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Residual Gastric Dilatation Interferes with Metabolic Improvements Following Sleeve Gastrectomy by Upregulating the Expression of Sodium-Glucose Cotransporter-1

  • Jun Xia
  • Qian He
  • Ming He
  • Guiwen Xu
  • Yizhou Tang
  • Yixing RenEmail author
Original Contributions
  • 3 Downloads

Abstract

Objective

Sleeve gastrectomy (SG) is widely used in treating obesity because of significant weight loss and anti-diabetic effects, but there are still cases of long-term weight loss failure. Our aim was to explore the weight loss mechanism following SG in mice to learn how initial improvements in glucose metabolism are reversed in the long term.

Methods

C57/BL6 mice were divided into two groups, one undergoing SG and the other sham surgery. Body weight, gastric volume, blood glucose level, and the expression of sodium-glucose cotransporter 1 (SGLT1) were assessed at 2 weeks, 1 month, and 2 months after surgery.

Results

The SG mice had reduced food intake and lost weight during the 30 days after surgery. However, food intake and weight recovered gradually and even surpassed the sham group after 30 days. SGLT1 expression decreased within 1 month after SG and then increased at 2 months. Although initial SGLT1 expression levels in the stomach were much lower than at intestinal sites, levels increased following surgery and then decreased. The gastric volume decreased after SG, but was significantly increased at 2 months, exceeding the gastric volume in the sham mice.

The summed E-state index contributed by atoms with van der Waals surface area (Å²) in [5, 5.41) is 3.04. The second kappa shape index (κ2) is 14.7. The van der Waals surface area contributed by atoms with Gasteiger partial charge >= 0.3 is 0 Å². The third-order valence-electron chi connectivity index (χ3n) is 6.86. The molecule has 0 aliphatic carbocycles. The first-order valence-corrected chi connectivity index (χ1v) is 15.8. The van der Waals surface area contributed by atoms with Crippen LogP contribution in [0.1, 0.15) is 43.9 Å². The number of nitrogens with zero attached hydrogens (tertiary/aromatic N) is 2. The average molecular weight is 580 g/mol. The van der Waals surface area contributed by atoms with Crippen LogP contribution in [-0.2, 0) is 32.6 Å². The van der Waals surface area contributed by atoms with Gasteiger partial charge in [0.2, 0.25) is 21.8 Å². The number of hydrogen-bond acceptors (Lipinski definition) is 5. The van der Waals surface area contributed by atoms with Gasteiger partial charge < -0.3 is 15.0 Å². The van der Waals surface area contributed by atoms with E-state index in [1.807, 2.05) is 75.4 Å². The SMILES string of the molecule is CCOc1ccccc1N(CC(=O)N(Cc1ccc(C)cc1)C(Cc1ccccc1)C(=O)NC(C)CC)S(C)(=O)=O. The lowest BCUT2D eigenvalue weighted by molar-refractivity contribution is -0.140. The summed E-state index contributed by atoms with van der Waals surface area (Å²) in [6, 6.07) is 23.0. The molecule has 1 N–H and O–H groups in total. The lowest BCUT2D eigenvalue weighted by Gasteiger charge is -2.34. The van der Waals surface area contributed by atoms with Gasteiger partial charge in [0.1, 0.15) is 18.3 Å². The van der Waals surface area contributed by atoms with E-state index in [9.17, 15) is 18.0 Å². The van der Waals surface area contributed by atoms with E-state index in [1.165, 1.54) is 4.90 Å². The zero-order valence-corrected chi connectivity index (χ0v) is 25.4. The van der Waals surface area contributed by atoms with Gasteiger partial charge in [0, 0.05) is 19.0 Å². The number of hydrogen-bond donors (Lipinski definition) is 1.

Conclusions

The metabolic benefits of SG are achieved through reduced gastrointestinal glucose absorption as evidenced by decreased expression of SGLT1 without bypassing the proximal intestine as in other forms of bariatric surgery. In addition, SGLT1 expression in the stomach may play a greater role in post-surgical metabolic effects, but further studies are needed.

Keywords

Sleeve gastrectomy Obesity Weight loss Type 2 diabetes SGLT1 Glucose absorption Residual gastric volume 

Notes

Acknowledgments

We would like to acknowledge the assistance of John T. Cathey in language.

Funding

This research was supported by National Natural Science Foundation of China (81500396), Foundation of Sichuan Educational Committee (18CZ0023), Foundation of Sichuan Health Committee (18PJ496), Nanchong Government and North Sichuan Medical College Cooperation Project(18SXHZ0307), and Foundation of North Sichuan Medical College (CBY15-QD001).

Compliance with Ethical Standards

Conflict of Interest

The authors declare that they have no conflict of interest.

Ethical Approval

All procedures performed in studies involving human participants were in accordance with the ethical standards of the institutional and/or national research committee and with the 1964 Helsinki declaration and its later amendments or comparable ethical standards. All applicable institutional and/or national guidelines for the care and use of animals were followed.

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Copyright information

© Springer Science+Business Media, LLC, part of Springer Nature 2019

Authors and Affiliations

  1. 1.School of Clinical MedicineNorth Sichuan Medical CollegeNanchongPeople’s Republic of China
  2. 2.Department of General Surgery, and Institute of Hepato-Biliary-Pancreas and Intestinal DiseaseAffiliated Hospital of North Sichuan Medical CollegeNanchongPeople’s Republic of China

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